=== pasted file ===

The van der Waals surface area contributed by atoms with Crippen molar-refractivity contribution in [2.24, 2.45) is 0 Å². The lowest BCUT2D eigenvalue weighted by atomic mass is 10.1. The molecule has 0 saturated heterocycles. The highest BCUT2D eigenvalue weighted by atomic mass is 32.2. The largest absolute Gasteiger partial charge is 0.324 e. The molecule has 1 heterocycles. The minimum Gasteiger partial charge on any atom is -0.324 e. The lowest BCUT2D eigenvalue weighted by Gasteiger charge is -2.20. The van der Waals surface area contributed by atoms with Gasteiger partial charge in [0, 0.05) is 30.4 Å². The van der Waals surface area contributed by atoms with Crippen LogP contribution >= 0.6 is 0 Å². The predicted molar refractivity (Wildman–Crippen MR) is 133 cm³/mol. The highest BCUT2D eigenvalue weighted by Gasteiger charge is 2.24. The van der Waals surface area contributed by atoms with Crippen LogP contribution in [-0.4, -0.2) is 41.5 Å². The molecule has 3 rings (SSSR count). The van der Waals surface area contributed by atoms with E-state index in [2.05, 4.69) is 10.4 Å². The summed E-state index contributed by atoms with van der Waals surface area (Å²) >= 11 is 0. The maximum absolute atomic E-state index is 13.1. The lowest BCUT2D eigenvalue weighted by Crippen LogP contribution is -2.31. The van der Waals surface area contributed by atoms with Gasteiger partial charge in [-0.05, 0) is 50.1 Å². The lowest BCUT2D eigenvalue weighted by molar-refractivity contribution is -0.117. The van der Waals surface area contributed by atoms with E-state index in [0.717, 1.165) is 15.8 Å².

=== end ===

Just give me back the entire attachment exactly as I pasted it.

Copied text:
The van der Waals surface area contributed by atoms with Crippen molar-refractivity contribution in [2.24, 2.45) is 0 Å². The lowest BCUT2D eigenvalue weighted by atomic mass is 10.1. The molecule has 0 saturated heterocycles. The highest BCUT2D eigenvalue weighted by atomic mass is 32.2. The largest absolute Gasteiger partial charge is 0.324 e. The molecule has 1 heterocycles. The minimum Gasteiger partial charge on any atom is -0.324 e. The lowest BCUT2D eigenvalue weighted by Gasteiger charge is -2.20. The van der Waals surface area contributed by atoms with Gasteiger partial charge in [0, 0.05) is 30.4 Å². The van der Waals surface area contributed by atoms with Crippen LogP contribution >= 0.6 is 0 Å². The predicted molar refractivity (Wildman–Crippen MR) is 133 cm³/mol. The highest BCUT2D eigenvalue weighted by Gasteiger charge is 2.24. The van der Waals surface area contributed by atoms with Crippen LogP contribution in [-0.4, -0.2) is 41.5 Å². The molecule has 3 rings (SSSR count). The van der Waals surface area contributed by atoms with E-state index in [2.05, 4.69) is 10.4 Å². The summed E-state index contributed by atoms with van der Waals surface area (Å²) >= 11 is 0. The maximum absolute atomic E-state index is 13.1. The lowest BCUT2D eigenvalue weighted by Crippen LogP contribution is -2.31. The van der Waals surface area contributed by atoms with Gasteiger partial charge in [-0.05, 0) is 50.1 Å². The lowest BCUT2D eigenvalue weighted by molar-refractivity contribution is -0.117. The van der Waals surface area contributed by atoms with E-state index in [0.717, 1.165) is 15.8 Å².